Asian water buffalo is a large bovid originating in South Asia, Southeast Asia, and China. At least 130 million domestic water buffalo exist, and more people depend on them than on any other domestic animal. The skin of river buffalo is black, but some specimens may have dark, slate-coloured skin. Swamp buffalo have a grey skin at birth, but become slate blue later. Albinoids are present in some populations. River buffalo have comparatively longer faces, smaller girths, and bigger limbs than swamp buffalo.
Their dorsal ridges extend further back and taper off more gradually. Their horns grow downward and backward, then curve upward in a spiral. Tedong bonga is a black pied buffalo featuring a unique black and white colouration that is favoured by the Toraja of Sulawesi. The two types do not readily interbreed, but fertile offspring can occur.
Buffalo-cattle hybrids have not been observed to occur, but the embryos of such hybrids reach maturity in laboratory experiments, albeit at lower rates than non-hybrids. The rumen of the water buffalo has important differences from that of other ruminants. Water buffalo enjoy being in water. Swamp buffalo prefer to wallow in mudholes which they make with their horns. During wallowing, they acquire a thick coating of mud.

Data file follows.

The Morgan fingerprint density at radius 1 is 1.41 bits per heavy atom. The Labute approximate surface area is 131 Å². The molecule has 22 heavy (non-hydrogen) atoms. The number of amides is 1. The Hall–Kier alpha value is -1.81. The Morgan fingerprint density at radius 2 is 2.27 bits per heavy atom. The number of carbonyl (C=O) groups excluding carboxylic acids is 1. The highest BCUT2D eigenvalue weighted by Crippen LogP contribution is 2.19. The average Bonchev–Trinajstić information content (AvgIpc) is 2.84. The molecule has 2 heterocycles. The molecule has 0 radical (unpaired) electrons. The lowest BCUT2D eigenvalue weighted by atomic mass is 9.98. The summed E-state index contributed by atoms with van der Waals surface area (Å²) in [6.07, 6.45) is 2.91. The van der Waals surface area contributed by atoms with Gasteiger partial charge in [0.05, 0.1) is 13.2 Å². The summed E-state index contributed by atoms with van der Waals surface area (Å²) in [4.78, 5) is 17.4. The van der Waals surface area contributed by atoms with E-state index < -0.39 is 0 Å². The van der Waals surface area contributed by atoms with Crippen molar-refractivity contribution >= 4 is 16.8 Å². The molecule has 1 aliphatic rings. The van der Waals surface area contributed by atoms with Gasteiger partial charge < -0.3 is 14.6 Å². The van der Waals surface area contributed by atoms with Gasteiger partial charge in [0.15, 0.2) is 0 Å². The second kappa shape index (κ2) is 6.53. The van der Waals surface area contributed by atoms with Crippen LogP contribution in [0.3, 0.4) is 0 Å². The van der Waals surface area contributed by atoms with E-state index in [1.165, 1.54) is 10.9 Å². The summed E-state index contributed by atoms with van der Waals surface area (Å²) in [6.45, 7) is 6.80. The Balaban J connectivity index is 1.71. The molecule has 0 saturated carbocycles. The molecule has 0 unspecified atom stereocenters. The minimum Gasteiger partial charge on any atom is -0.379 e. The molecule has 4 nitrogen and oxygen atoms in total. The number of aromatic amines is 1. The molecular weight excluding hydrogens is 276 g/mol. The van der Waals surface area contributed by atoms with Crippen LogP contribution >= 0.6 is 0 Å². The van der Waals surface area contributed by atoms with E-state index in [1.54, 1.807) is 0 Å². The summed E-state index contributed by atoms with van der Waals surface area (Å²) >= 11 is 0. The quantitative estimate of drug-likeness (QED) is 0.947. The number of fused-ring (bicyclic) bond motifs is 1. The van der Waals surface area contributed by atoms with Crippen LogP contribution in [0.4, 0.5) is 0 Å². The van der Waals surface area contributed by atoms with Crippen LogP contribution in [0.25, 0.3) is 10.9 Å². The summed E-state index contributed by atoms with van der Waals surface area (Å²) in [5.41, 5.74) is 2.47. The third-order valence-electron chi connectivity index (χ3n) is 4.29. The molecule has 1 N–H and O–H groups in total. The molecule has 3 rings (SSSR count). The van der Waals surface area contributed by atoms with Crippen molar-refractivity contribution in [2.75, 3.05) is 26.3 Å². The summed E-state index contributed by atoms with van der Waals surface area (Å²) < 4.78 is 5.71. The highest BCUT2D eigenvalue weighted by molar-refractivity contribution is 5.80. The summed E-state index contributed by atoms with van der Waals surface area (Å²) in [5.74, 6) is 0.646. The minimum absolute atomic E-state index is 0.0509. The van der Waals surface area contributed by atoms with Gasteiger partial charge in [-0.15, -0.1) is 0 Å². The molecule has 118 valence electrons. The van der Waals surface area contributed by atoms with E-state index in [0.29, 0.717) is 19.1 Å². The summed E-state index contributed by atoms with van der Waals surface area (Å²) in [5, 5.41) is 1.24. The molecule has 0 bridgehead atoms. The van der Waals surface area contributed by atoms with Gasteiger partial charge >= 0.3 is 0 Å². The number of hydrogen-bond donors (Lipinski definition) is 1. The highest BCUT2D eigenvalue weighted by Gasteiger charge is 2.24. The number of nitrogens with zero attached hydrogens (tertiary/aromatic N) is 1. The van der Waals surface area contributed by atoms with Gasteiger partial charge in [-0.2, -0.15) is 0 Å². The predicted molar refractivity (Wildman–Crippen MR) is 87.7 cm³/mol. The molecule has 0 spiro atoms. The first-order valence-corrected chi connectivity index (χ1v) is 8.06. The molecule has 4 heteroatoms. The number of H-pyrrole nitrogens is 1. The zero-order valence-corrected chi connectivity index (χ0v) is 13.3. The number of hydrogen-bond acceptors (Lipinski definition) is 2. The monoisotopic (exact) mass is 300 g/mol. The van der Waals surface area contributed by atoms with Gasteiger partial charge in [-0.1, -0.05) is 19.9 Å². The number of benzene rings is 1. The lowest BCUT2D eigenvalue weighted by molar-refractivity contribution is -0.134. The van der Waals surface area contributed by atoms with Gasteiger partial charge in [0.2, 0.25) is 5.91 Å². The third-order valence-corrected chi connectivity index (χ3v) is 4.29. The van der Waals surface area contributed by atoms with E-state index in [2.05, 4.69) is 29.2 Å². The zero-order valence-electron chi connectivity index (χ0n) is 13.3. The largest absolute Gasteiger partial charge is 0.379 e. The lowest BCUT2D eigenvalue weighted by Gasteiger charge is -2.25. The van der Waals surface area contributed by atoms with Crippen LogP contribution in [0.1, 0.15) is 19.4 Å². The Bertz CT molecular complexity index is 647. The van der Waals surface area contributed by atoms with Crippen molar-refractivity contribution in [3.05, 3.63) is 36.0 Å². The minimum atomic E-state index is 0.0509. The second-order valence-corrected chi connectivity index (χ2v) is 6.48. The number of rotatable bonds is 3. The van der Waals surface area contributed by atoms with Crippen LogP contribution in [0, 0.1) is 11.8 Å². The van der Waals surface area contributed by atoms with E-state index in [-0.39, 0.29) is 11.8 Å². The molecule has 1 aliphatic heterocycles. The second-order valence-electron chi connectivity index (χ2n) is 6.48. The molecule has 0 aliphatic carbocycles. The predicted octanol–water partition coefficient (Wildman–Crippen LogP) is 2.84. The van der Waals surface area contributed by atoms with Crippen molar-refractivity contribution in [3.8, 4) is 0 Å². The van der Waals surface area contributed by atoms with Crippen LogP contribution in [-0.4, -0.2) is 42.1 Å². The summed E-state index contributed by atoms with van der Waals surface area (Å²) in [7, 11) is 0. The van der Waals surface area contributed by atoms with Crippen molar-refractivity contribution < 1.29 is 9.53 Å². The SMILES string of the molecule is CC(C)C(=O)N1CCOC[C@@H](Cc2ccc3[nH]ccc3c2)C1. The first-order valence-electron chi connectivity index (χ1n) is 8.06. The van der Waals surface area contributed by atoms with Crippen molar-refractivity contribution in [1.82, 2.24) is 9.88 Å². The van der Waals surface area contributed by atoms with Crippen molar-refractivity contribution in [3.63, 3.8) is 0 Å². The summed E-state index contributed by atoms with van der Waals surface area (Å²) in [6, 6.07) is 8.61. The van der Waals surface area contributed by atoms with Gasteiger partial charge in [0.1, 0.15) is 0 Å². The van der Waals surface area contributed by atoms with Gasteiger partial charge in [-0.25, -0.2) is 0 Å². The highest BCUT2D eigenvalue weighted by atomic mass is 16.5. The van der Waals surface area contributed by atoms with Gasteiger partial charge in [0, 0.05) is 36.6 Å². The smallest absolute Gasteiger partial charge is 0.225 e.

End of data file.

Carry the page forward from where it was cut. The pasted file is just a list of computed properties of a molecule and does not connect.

Water buffalo thrive on many aquatic plants and during floods, will graze submerged, raising their heads above the water and carrying quantities of edible plants. Green fodders are used widely for intensive milk production and for fattening. Many fodder crops are conserved as hay, chaffed, or pulped. Swamp buffalo generally become reproductive at an older age than river breeds. Young males in Egypt, India, and Pakistan are first mated at about 3. 5 years of age, but in Italy they may be used as early as 2 years of age. Successful mating behaviour may continue until the animal is 12 years or even older.